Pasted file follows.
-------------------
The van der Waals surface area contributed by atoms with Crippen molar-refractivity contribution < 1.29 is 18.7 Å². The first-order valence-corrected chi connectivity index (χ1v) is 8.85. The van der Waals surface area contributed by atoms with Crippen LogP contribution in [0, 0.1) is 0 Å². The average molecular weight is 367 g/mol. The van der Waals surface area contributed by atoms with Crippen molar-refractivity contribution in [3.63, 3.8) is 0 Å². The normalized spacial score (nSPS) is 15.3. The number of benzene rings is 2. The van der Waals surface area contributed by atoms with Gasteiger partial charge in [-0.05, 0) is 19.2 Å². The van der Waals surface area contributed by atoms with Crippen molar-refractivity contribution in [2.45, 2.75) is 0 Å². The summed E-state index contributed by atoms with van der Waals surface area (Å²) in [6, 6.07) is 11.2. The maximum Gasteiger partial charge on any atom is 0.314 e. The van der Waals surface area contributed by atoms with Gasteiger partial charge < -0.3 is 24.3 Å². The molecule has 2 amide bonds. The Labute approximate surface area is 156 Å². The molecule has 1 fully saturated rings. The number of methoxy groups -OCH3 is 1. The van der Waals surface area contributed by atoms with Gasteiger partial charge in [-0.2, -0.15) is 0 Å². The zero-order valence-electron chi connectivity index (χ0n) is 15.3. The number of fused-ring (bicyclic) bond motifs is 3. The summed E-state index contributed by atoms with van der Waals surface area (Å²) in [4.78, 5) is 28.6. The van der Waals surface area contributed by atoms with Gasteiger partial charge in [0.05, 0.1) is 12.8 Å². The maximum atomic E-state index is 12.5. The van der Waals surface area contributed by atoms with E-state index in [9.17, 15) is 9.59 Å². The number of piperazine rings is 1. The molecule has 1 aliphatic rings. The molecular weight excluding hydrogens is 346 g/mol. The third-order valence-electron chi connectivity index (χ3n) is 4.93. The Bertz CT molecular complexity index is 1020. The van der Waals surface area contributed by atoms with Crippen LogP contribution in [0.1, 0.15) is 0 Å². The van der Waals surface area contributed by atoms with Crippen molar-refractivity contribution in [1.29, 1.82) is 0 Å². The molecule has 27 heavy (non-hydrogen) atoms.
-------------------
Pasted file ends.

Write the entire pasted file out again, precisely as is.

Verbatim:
The van der Waals surface area contributed by atoms with Crippen molar-refractivity contribution < 1.29 is 18.7 Å². The first-order valence-corrected chi connectivity index (χ1v) is 8.85. The van der Waals surface area contributed by atoms with Crippen LogP contribution in [0, 0.1) is 0 Å². The average molecular weight is 367 g/mol. The van der Waals surface area contributed by atoms with Crippen molar-refractivity contribution in [3.63, 3.8) is 0 Å². The normalized spacial score (nSPS) is 15.3. The number of benzene rings is 2. The van der Waals surface area contributed by atoms with Gasteiger partial charge in [-0.05, 0) is 19.2 Å². The van der Waals surface area contributed by atoms with Crippen molar-refractivity contribution in [2.45, 2.75) is 0 Å². The summed E-state index contributed by atoms with van der Waals surface area (Å²) in [6, 6.07) is 11.2. The maximum Gasteiger partial charge on any atom is 0.314 e. The van der Waals surface area contributed by atoms with Gasteiger partial charge < -0.3 is 24.3 Å². The molecule has 2 amide bonds. The Labute approximate surface area is 156 Å². The molecule has 1 fully saturated rings. The number of methoxy groups -OCH3 is 1. The van der Waals surface area contributed by atoms with Gasteiger partial charge in [-0.2, -0.15) is 0 Å². The zero-order valence-electron chi connectivity index (χ0n) is 15.3. The number of fused-ring (bicyclic) bond motifs is 3. The summed E-state index contributed by atoms with van der Waals surface area (Å²) in [4.78, 5) is 28.6. The van der Waals surface area contributed by atoms with Gasteiger partial charge in [0.05, 0.1) is 12.8 Å². The maximum atomic E-state index is 12.5. The van der Waals surface area contributed by atoms with E-state index in [9.17, 15) is 9.59 Å². The number of piperazine rings is 1. The molecule has 1 aliphatic rings. The molecular weight excluding hydrogens is 346 g/mol. The third-order valence-electron chi connectivity index (χ3n) is 4.93. The Bertz CT molecular complexity index is 1020. The van der Waals surface area contributed by atoms with Crippen LogP contribution in [0.1, 0.15) is 0 Å². The van der Waals surface area contributed by atoms with Crippen molar-refractivity contribution in [1.29, 1.82) is 0 Å². The molecule has 27 heavy (non-hydrogen) atoms.